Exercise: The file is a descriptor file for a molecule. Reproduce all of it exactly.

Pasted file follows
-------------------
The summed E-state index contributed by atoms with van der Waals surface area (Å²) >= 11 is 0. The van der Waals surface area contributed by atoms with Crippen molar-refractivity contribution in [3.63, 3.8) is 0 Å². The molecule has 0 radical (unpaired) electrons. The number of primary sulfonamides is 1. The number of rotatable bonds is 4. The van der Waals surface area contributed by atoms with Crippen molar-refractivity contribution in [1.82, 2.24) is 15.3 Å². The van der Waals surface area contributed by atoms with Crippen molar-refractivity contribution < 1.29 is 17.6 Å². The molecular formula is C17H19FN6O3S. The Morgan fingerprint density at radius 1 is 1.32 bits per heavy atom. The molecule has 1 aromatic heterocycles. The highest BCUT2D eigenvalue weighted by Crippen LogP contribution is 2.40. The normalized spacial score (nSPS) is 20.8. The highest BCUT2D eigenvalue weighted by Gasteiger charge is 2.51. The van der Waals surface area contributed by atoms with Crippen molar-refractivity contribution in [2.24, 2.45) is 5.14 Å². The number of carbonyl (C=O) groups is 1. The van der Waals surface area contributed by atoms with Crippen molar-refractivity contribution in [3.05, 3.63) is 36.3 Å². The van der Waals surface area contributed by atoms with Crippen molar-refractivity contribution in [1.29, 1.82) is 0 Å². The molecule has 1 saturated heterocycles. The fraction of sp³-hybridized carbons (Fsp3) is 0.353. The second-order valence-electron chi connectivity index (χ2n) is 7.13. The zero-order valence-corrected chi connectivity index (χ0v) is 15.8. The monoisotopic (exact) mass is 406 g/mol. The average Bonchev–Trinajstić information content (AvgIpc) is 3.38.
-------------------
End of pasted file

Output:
The summed E-state index contributed by atoms with van der Waals surface area (Å²) >= 11 is 0. The van der Waals surface area contributed by atoms with Crippen molar-refractivity contribution in [3.63, 3.8) is 0 Å². The molecule has 0 radical (unpaired) electrons. The number of primary sulfonamides is 1. The number of rotatable bonds is 4. The van der Waals surface area contributed by atoms with Crippen molar-refractivity contribution in [1.82, 2.24) is 15.3 Å². The van der Waals surface area contributed by atoms with Crippen molar-refractivity contribution < 1.29 is 17.6 Å². The molecular formula is C17H19FN6O3S. The Morgan fingerprint density at radius 1 is 1.32 bits per heavy atom. The molecule has 1 aromatic heterocycles. The highest BCUT2D eigenvalue weighted by Crippen LogP contribution is 2.40. The normalized spacial score (nSPS) is 20.8. The highest BCUT2D eigenvalue weighted by Gasteiger charge is 2.51. The van der Waals surface area contributed by atoms with Crippen molar-refractivity contribution in [2.24, 2.45) is 5.14 Å². The number of carbonyl (C=O) groups is 1. The van der Waals surface area contributed by atoms with Crippen molar-refractivity contribution in [3.05, 3.63) is 36.3 Å². The van der Waals surface area contributed by atoms with Crippen molar-refractivity contribution in [1.29, 1.82) is 0 Å². The molecule has 1 saturated heterocycles. The fraction of sp³-hybridized carbons (Fsp3) is 0.353. The second-order valence-electron chi connectivity index (χ2n) is 7.13. The zero-order valence-corrected chi connectivity index (χ0v) is 15.8. The monoisotopic (exact) mass is 406 g/mol. The average Bonchev–Trinajstić information content (AvgIpc) is 3.38.